</CommandUIDefinitions>
      <CommandUIHandlers>
        <CommandUIHandler
          Command="InsertCommand"
          CommandAction="javascript:insert();" />
      </CommandUIHandlers>
    </CommandUIExtension>
  </CustomAction>
  <CustomAction
    Id="InsertCommand.Script"
    Location="ScriptLink"
    ScriptSrc ="/_layouts/DialogResult/insert.js" />
</Elements>

I added the javascript in a separate javascript file “insert.js”. I like the ScriptLink approach as it doesn’t dirty the elements.xml file. However there are some reported issues when using ScriptLinks so go for the approach you feel is the most safe.

insert.js

Inside my insert.js file I have 2 methods: addElement(txt) and insert(). The “insert()” method will be responsible for handling the click on the button and creating the dialog. The “addElement(txt)” method will be responsible for adding content to the rich content page. Once again SharePoint is there to help us, this time it’s the “RTE” class, which points to the Rich Text Editor. By using the “RTE.Cursor.get_range()” method, we’re able to determine where a user has put his cursor.

function addElement(txt) {
    var range = RTE.Cursor.get_range();
    range.deleteContent();
    var selection = range.parentElement();
    if (!selection) {
        return;
    }
    var span = selection.ownerDocument.createElement('span');
    span.innerText = txt;
    range.insertNode(span);
    RTE.Cursor.get_range().moveToNode(span);
    RTE.Cursor.update();
}

function insert() {
    var options = {
        url: SP.Utilities.Utility.getLayoutsPageUrl('/DialogResult/insert.aspx'),
        title: 'Insert',
        allowMaximize: false,
        showClose: true,
        width: 300,
        height: 150,
        dialogReturnValueCallback: Function.createDelegate(null, function (result, returnValue) {
            if (result == SP.UI.DialogResult.OK) {
                    addElement(returnValue);
            }
        })
    };

    SP.UI.ModalDialog.showModalDialog(options);
}

Now that we have our button and the javascript to handle the dialog, we have to create our dialog page.

insert.aspx

I added a text box and a button to the main contentplaceholder:

insert.aspx.main

Add the “Button1_Click” OnClick method to the button and add the following code to the code behind:

protected void Button1_Click(object sender, EventArgs e)
{
    int result = 1; // Result = OK
    string returnValue = TextBox1.Text;
    Page.Response.Clear();
    Page.Response.Write(String.Format(
        CultureInfo.InvariantCulture, 
        "<script type=\"text/javascript\">window.frameElement.commonModalDialogClose({0}, {1});</script>", 
        new object[] { 
            result, 
            String.IsNullOrEmpty(returnValue) ? "null" : String.Format("\"{0}\"", returnValue) 
        }));
    Page.Response.End();
}

The code will close the dialog window, pass “OK” as result and text from the text box as return value.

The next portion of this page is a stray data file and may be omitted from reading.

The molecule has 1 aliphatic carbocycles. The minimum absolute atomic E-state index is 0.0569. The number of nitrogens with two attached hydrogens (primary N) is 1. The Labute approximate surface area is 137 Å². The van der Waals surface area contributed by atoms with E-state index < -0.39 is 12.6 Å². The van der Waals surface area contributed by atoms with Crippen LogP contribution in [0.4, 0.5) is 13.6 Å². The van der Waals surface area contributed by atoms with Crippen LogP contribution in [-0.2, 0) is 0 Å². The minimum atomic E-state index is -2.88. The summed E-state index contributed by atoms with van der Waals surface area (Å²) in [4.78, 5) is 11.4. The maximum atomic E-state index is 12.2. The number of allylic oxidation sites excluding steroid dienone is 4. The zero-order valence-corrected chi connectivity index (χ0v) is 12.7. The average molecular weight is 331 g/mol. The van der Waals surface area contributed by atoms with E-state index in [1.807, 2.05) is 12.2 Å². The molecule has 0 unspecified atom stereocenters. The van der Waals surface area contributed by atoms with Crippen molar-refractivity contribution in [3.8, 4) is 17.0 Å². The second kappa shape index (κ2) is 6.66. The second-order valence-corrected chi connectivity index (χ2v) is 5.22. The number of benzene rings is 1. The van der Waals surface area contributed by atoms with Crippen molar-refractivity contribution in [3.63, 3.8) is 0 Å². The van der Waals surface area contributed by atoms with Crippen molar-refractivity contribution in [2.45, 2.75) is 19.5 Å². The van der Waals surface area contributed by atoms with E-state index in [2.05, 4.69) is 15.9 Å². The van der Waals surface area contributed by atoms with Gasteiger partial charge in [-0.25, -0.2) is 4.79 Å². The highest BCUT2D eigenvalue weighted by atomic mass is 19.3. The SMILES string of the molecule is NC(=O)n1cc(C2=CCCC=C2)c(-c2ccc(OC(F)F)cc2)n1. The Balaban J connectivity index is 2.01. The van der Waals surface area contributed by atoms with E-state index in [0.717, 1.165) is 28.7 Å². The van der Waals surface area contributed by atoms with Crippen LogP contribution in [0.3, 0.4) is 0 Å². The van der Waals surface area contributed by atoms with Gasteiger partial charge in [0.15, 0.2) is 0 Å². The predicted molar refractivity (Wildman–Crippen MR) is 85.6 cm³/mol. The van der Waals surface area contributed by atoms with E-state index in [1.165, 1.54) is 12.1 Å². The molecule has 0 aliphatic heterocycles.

When you deploy the code (make sure that your package contains the button) you’ll see the following button appear when you edit your rich content page:

result ribbon

When you click the button the dialog page will appear:

result dialog

When you insert some “test text” and click insert, your text will show up where you left your cursor:

result test text

Lookup Field localization not working when using ContentTypeBinding

Whilst working with lookup fields, I noticed something strange when you separated the Fields and ContentType from your list and you try to use localization. Separating your content type and fields from your list basically means that you no longer work with a custom list definition, but you use ContentTypeBinding on a list instance to create your list.

Here’s an example on how the project is set up:

lookupFieldLocalizationProject

The red arrows point to the lookup list where I use the ContentType “LookUpContentType”, where a lookup field is referenced. This lookup field resides in the “Fields” element:

“Fields” Elements.xml

<?<span class="hiddenSpellError">xml version="1.0" encoding="utf-8"?>
xmlns="http://schemas.microsoft.com/sharepoint/">
  <Field Name="LookUpFieldInElements"
  Required="TRUE"
  ID="{32A4FE06-2745-40D0-B92C-76A58B16C7B0}"
  Type="Lookup"
  Mult="FALSE"
  Overwrite="TRUE"
  List="Lists/Source"
  ShowField="Title"
DisplayName="$Resources:lookupfield,LookUp;"
  StaticName="LookUpFieldInElements"
  />
</Elements>

“LookUpContentType” Elements.xml

<?xml version="1.0" encoding="utf-8"?>
xmlns="http://schemas.microsoft.com/sharepoint/">
<!-- Parent <span class="hiddenSpellError" pre="Parent ">ContentType</span>: Item (0x01) -->
<ContentType ID="0x01002846E06F521348B79F631D4D9E6A07CC" Name="LookUpContentType" Group="Custom Content Types" Description="My Content Type" Inherits="TRUE" Version="0">
    <FieldRefs>
<FieldRef ID="{32A4FE06-2745-40D0-B92C-76A58B16C7B0}" Name="LookUpFieldInElements" Required="TRUE" />
    </FieldRefs>
ContentType>
</Elements>

“LookUpListCTInstance” Elements.xml

<?xml version="1.0" encoding="utf-8"?>
xmlns="http://schemas.microsoft.com/sharepoint/">
<ListInstance
Title="LookUpListCT"
    OnQuickLaunch="TRUE"
    TemplateType="100"
    Url="Lists/LookUpListCT"
Description="My List Instance with ContentTypeBinding"
    FeatureId="00bfea71-de22-43b2-a848-c05709900100">